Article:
That is a really interesting sentiment. Do the rest of you agree with it?

Maybe that's the fundamental distinction underlying this debate - who you identify with, who you aspire to be like, who you like being around. To me, there's nothing particularly special about generically christian white people that makes them more inherently worthy of my sympathy or support than new immigrants.

Back in high school I was president of the chess team; one couldn't help but notice that all the best chess players in school - and at other schools we competed against - tended to be jewish, asian, or recent immigrants. Ditto for the best computer programmers and for the smartest kids in the honors math and science classes. My peer group, the people I aspired to be like, weren't christian white people. I didn't particularly dislike christian white people, but they didn't seem like me the way jews and asians were. Yet jews and asians were a minority of the population at large. So I guess I'm used to and comfortable with the idea of "my group" being in the minority. So I don't feel threatened by one more group joining the mix.

Alec: Julian Simon has a nice study on the economics of immigration posted over at Cato here.

Posted by: Glen Raphael on August 17, 2006 8:40 PM



Glen,

At the high school I went to, the reverse was true. Except nobody played chess. Most of the excellent students were also excellent athletes. Most of the crowd I hung out with are now all PhD's, engineers, doctors, lawyers-well educated professionals.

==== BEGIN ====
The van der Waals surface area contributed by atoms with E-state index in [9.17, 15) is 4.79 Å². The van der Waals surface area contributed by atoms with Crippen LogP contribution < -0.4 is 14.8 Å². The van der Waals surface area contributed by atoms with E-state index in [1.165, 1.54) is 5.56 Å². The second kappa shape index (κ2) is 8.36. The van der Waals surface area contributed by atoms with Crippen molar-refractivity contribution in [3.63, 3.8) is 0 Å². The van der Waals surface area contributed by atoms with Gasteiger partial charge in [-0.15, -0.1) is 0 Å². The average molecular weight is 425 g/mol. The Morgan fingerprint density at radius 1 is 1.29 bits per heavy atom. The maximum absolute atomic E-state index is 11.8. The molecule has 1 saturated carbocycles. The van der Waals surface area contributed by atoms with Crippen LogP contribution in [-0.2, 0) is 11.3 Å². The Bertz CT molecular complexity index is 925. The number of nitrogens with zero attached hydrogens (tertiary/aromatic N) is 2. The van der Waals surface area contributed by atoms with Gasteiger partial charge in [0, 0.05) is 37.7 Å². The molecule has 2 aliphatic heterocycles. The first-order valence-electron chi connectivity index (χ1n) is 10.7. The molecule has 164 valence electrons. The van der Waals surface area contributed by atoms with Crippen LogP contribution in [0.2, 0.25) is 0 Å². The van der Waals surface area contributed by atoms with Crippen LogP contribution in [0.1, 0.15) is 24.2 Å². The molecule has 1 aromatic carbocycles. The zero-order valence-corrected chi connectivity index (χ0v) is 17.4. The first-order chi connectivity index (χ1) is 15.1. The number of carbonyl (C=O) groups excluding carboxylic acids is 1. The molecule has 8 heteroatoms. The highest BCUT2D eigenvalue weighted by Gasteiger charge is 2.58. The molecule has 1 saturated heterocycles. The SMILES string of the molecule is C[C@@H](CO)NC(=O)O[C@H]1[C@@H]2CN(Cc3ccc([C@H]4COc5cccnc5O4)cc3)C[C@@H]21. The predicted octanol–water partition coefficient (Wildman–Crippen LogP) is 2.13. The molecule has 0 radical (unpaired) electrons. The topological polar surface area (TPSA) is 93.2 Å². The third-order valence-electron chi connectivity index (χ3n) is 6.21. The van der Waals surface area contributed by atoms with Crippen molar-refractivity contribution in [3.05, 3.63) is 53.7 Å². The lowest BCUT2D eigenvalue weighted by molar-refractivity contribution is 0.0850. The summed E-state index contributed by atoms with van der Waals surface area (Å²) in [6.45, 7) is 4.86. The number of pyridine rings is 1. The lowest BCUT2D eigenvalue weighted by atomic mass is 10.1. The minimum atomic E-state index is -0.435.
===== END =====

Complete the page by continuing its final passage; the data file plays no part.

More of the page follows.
Its too bad you've always been an outsider and a minority. I guess you'll never know how good it feels to be a member of a majority. I do, and many others do as well. We'd like to keep it that way. I am also glad the majority rules. At least I thought it did.

Its also too bad that you can't understand what is so special about the white chiristian american and the environment they've set up for jews here. I'm sure you'll only point out the bad spots, but there must be some reason why most jews live either here or in Israel. You should ask yourself what will happen to that once the demographics change. My guess is that you and other jews will remain in white american majority enclaves, like you do now, which simply underscores my point. Reality trumps theory again, huh?

In the end, I find it fascinating that a statement such as a white man wanting to live in a white community or country is somehow controversial. You would say nothing if I were a different race and made that statement. Or if I said that as an englishman, I want to live among the english. If I were to say that as a mexican, I want to live in a majority mexican country with other mexicans, and all that implies (including race exclusivity and religion), no one would make a peep. Somehow, organizing a society around having only members of the white race is demonized. I'm not out to hurt anybody. I don't see what the problem is. Its not my job to provide anybody with an opportunity. I and others like me are not obligated to keep the borders open either. And since we believe in democracy, and not anarchy like you do, I don't see why we can't do just that. As an anarchist, I would think you would agree that the state has no responsibility in "improving" other's lives either? That is, if you really are an anarchist, and not a socialist in disguise.

Also, thanks for perfectly exemplifying what I stated above, that the farther we move away from being a white christian nation, what we all know and love about America will be lost as well. Good luck with that anarchy thing. That's a real crowd-pleaser!

Posted by: s on August 18, 2006 12:54 AM



Glen (and s ) – RE: The availability of cheap immigrant labor should make it cheaper to build a house, which is a downward influence on home prices.